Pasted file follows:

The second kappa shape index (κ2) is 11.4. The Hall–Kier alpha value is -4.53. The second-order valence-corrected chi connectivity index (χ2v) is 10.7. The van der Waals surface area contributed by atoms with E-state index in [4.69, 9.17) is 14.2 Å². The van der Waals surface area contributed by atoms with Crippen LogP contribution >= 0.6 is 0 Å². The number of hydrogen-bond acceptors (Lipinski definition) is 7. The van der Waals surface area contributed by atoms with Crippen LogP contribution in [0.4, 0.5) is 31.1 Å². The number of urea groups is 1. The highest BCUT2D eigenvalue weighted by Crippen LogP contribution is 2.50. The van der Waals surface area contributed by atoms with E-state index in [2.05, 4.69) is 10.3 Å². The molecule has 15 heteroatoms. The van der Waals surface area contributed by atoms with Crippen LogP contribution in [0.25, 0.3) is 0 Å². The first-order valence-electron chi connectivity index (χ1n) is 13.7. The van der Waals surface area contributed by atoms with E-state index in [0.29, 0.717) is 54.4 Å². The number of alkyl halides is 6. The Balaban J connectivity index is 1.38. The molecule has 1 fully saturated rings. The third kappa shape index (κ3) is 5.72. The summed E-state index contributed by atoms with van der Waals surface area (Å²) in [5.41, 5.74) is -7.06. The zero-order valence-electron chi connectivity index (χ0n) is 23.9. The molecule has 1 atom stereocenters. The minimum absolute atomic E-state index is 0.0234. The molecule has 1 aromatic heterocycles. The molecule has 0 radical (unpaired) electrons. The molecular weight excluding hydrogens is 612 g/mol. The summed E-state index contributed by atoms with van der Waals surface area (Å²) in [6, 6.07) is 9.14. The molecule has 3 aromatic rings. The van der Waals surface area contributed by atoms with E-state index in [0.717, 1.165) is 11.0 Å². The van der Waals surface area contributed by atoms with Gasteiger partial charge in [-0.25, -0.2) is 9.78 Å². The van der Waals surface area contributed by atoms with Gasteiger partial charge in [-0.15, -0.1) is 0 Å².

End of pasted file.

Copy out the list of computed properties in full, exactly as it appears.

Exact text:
The second kappa shape index (κ2) is 11.4. The Hall–Kier alpha value is -4.53. The second-order valence-corrected chi connectivity index (χ2v) is 10.7. The van der Waals surface area contributed by atoms with E-state index in [4.69, 9.17) is 14.2 Å². The van der Waals surface area contributed by atoms with Crippen LogP contribution >= 0.6 is 0 Å². The number of hydrogen-bond acceptors (Lipinski definition) is 7. The van der Waals surface area contributed by atoms with Crippen LogP contribution in [0.4, 0.5) is 31.1 Å². The number of urea groups is 1. The highest BCUT2D eigenvalue weighted by Crippen LogP contribution is 2.50. The van der Waals surface area contributed by atoms with E-state index in [2.05, 4.69) is 10.3 Å². The molecule has 15 heteroatoms. The van der Waals surface area contributed by atoms with Crippen LogP contribution in [0.25, 0.3) is 0 Å². The first-order valence-electron chi connectivity index (χ1n) is 13.7. The van der Waals surface area contributed by atoms with E-state index in [0.29, 0.717) is 54.4 Å². The number of alkyl halides is 6. The Balaban J connectivity index is 1.38. The molecule has 1 fully saturated rings. The third kappa shape index (κ3) is 5.72. The summed E-state index contributed by atoms with van der Waals surface area (Å²) in [5.41, 5.74) is -7.06. The zero-order valence-electron chi connectivity index (χ0n) is 23.9. The molecule has 1 atom stereocenters. The minimum absolute atomic E-state index is 0.0234. The molecule has 1 aromatic heterocycles. The molecule has 0 radical (unpaired) electrons. The molecular weight excluding hydrogens is 612 g/mol. The summed E-state index contributed by atoms with van der Waals surface area (Å²) in [6, 6.07) is 9.14. The molecule has 3 aromatic rings. The van der Waals surface area contributed by atoms with E-state index in [0.717, 1.165) is 11.0 Å². The van der Waals surface area contributed by atoms with Gasteiger partial charge in [-0.25, -0.2) is 9.78 Å². The van der Waals surface area contributed by atoms with Gasteiger partial charge in [-0.15, -0.1) is 0 Å².